In the South, sweet iced tea – or sweet tea, as we call it – is a way of life. This is a twist on the classic, with honey, ginger, and lemon.
I had a new experience today. Okay, so not a totally new experience, but one I’ve only had once in my life prior, and that was about ten years ago. I drove my husband’s F-150. Now, I drive a fairly small car, and while I learned to drive on my mom’s Dodge Caravan back in the early nineties, all of my vehicles have been cars. Also, somehow the fact that the truck is a manual freaked me out even more, even though the cars I’ve driven for the last 12 years have been manuals as well. For some reason that big hulking truck freaked me out (okay, I’m exaggerating. It’s not like it’s on a lift or anything, but compared to my little Volvo it seems gigantic). Add to that the fact that our driveway is a fairly steep incline and that the roads were wet today and you had one freaked out short lady maneuvering a truck through the streets of our small town, but I didn’t have a choice so I rolled with it (quite literally). And I survived. And even parked the truck successfully in the garage. But you guys should pray for me, because my car is in the shop and you don’t even want to know how much Volvo repairs cost. But that’s beside the point.
One thing about driving that truck in small town Tennessee that made me laugh is that it’s not too unusual around here to see girls driving trucks and honestly it’s kind of surprising that it’s only my second time. I hate Southern stereotypes, but you guys, there are a lot of people with trucks in these parts. Another thing you see a lot of? Front porches. Honestly, one of the things that I don’t like about my house is no front porch. It’s more of a stoop….not something on which you can sit. I kind of miss the front porch evenings at my parents’ house, sitting in the wooden rocking chairs and waving at the people that drive by…some of whom you know, others you’ve never seen in your life. Everyone waves just the same, no matter. I know front porches and front porch sitting aren’t exclusive to the South….but that feeling of community is not something that you find everywhere. I love my hometown.
Another thing I love about the South? Sweet iced tea tea (or sweet tea, as we call it down here). Don’t even try to make fun of me for saying “sweet tea”, because try it. Sweet tea rolls off the tongue in a way that “sweetened tea” does not. I used to drink sweet iced tea every day and remember trips to other parts of the country during which I could not get to Cracker Barrel fast enough because it was the only place I could find sweet tea. There is nothing more irritating to a Southerner than to be told that a restaurant does not serve sweet iced tea but “there’s sugar on the table”. Really? The sugar must be dissolved…and don’t even think about offering me artificial sweetener.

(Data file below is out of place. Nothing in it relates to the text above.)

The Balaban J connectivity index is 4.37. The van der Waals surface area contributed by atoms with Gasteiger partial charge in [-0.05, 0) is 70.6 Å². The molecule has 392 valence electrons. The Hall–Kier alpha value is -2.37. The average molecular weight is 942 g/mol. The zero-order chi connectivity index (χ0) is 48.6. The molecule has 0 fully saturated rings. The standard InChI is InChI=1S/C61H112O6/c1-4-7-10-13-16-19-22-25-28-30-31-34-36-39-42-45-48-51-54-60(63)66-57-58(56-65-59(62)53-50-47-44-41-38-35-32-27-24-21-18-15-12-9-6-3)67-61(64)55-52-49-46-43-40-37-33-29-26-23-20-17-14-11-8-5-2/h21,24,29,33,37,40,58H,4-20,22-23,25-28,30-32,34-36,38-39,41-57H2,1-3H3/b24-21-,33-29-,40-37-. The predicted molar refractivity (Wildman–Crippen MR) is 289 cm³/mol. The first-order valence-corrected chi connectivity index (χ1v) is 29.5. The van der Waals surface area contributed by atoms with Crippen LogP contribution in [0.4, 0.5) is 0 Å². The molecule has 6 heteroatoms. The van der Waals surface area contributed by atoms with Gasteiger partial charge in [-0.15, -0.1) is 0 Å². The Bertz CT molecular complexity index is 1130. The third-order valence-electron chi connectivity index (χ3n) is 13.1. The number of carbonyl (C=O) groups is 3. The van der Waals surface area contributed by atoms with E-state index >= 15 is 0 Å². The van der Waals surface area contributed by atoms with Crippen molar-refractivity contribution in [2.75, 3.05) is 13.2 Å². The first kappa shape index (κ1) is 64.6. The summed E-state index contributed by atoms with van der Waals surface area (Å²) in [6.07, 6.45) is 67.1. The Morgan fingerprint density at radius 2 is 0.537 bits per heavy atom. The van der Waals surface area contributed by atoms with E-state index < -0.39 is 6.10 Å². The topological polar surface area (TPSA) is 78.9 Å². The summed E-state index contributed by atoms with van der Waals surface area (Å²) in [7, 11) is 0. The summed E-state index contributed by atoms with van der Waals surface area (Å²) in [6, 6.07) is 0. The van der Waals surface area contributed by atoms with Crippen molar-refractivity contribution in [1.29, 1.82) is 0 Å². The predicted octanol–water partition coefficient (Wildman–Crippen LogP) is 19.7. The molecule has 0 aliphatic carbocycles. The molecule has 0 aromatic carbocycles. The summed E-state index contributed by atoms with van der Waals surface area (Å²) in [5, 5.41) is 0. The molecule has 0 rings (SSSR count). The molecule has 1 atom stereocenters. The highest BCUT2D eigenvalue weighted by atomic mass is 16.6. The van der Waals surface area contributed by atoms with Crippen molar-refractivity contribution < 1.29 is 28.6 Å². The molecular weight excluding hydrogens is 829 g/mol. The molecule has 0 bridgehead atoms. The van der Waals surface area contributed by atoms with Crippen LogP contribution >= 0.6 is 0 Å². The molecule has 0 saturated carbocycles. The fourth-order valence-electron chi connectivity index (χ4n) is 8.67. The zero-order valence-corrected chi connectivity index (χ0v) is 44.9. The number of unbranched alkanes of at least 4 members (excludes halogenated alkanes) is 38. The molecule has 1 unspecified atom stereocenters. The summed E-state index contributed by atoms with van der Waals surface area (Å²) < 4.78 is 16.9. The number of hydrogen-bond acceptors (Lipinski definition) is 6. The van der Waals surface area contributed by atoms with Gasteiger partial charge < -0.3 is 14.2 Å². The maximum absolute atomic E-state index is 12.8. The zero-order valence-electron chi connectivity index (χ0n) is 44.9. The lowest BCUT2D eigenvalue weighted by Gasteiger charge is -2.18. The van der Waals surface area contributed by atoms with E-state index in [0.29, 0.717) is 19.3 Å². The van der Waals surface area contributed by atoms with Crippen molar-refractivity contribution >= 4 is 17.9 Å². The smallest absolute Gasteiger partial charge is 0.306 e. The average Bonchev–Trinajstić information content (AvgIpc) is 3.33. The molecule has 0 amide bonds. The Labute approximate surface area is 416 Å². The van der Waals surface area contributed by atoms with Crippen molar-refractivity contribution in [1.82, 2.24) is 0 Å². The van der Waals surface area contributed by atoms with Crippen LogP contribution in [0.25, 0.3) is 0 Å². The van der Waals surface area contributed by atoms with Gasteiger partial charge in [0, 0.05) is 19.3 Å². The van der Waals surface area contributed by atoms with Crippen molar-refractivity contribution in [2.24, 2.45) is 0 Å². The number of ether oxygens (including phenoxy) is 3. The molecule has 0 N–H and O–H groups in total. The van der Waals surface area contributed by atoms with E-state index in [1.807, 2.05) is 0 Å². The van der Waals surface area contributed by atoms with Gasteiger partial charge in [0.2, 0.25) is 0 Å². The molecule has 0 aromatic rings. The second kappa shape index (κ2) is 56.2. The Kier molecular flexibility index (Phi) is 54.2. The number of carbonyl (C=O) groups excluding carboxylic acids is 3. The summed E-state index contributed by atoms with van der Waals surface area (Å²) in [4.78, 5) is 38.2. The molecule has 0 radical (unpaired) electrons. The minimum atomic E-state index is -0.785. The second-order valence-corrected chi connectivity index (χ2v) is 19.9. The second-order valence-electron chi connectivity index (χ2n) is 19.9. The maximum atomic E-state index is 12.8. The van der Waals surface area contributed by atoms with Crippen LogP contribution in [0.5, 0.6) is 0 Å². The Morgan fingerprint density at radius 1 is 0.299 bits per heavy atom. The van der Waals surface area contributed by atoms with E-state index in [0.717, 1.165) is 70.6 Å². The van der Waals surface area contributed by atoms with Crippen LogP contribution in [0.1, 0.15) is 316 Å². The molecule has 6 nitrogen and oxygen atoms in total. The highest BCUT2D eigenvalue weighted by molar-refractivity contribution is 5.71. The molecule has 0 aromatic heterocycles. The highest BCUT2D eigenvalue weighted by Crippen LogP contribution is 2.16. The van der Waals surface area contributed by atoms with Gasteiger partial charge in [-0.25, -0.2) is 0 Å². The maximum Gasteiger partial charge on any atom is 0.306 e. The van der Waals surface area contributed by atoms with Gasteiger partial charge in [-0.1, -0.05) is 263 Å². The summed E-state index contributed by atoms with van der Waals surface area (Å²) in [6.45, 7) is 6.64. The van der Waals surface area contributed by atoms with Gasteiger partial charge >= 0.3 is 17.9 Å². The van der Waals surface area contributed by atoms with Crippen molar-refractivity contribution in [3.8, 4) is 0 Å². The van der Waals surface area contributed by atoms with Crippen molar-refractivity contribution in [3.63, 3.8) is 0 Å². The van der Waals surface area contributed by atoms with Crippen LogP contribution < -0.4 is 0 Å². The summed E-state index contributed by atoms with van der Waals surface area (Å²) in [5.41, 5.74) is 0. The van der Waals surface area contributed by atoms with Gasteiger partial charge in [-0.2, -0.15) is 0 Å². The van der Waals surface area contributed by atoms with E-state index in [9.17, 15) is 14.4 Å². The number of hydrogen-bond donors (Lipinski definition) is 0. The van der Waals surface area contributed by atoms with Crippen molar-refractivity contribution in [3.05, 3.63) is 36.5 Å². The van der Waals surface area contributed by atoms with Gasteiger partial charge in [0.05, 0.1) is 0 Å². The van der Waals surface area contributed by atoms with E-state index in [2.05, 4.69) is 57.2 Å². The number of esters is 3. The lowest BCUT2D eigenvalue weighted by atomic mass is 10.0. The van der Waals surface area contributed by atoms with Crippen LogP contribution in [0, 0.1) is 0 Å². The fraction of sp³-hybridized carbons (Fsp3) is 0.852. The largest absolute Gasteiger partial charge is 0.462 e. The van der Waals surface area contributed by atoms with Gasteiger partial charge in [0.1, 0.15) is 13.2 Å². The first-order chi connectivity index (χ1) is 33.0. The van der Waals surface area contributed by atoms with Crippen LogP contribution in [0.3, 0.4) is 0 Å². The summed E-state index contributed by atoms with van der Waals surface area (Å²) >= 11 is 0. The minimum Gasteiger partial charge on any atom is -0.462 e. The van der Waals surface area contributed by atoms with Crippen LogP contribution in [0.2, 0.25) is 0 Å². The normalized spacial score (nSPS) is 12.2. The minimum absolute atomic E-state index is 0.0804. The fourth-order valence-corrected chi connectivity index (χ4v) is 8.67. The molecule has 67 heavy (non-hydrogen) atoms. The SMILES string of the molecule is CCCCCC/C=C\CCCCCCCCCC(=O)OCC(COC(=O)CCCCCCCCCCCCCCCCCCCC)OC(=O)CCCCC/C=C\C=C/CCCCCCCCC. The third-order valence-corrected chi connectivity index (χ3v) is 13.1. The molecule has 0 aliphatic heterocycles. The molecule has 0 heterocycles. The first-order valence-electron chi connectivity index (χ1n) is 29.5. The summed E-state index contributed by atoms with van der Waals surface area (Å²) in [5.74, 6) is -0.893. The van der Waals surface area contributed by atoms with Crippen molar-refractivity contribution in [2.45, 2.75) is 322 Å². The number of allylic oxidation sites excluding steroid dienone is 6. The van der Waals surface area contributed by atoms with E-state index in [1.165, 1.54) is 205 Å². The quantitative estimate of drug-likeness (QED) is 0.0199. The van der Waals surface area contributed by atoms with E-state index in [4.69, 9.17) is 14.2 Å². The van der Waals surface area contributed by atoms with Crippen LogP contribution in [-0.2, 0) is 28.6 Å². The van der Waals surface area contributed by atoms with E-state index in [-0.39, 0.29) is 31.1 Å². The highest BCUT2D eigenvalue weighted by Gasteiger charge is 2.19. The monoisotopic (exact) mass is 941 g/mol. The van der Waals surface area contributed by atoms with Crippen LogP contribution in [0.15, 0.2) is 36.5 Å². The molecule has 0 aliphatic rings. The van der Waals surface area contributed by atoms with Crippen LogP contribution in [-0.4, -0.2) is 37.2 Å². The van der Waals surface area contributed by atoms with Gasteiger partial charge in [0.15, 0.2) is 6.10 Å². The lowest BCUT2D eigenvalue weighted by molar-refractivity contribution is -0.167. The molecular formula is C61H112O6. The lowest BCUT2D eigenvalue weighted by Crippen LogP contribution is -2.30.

So….sweet iced tea with honey, ginger, and lemon definitely isn’t traditional sweet tea. I’ll post that later, but I had some ginger hanging around (on the verge of shriveling up) so I made this first. Sweetened with honey and steeped with ginger and lemon, it isn’t as sharp as plain old sweet tea but it’s miles ahead of any lemon-flavored bottled tea you can get at the grocery store.
You should make some of this sweet iced tea with honey, ginger, and lemon, pour a glass, and drink it on your front porch (if you’re lucky enough to have one). Or perhaps while you are driving your truck down the road.
Yield: 1/2 gallong
55 minTotal Time:
- 8 cups water
- 2-3 family-size tea bags (for traditional Southern tea, these must be Lipton or Luzianne)
- ½ cup honey
- 1 “hand” ginger, peeled and cut into chunks
- 1 lemon, washed and thinly sliced
- Bring 4 cups of water to a boil. While the water is coming to a boil, place the honey, ginger, and lemon into a ½ gallon container (I used a half-gallon Mason jar).
- Pour the boiling water over the mixture in the container and stir to dissolve the honey. Add the tea bags to the mixture and let them steep for about five minutes. Press the bags and discard. Leave the ginger and lemon to steep for another 30-60 minutes, depending on how strong you want the flavor to be.
- Strain the mixture and pour the strained tea into the container in which you want to store it. Pour in the remaining 4 cups of water. For best results, chill completely (several hours) before serving.
- Serve over ice with lemon wedges for squeezing.
prep time includes inactive prep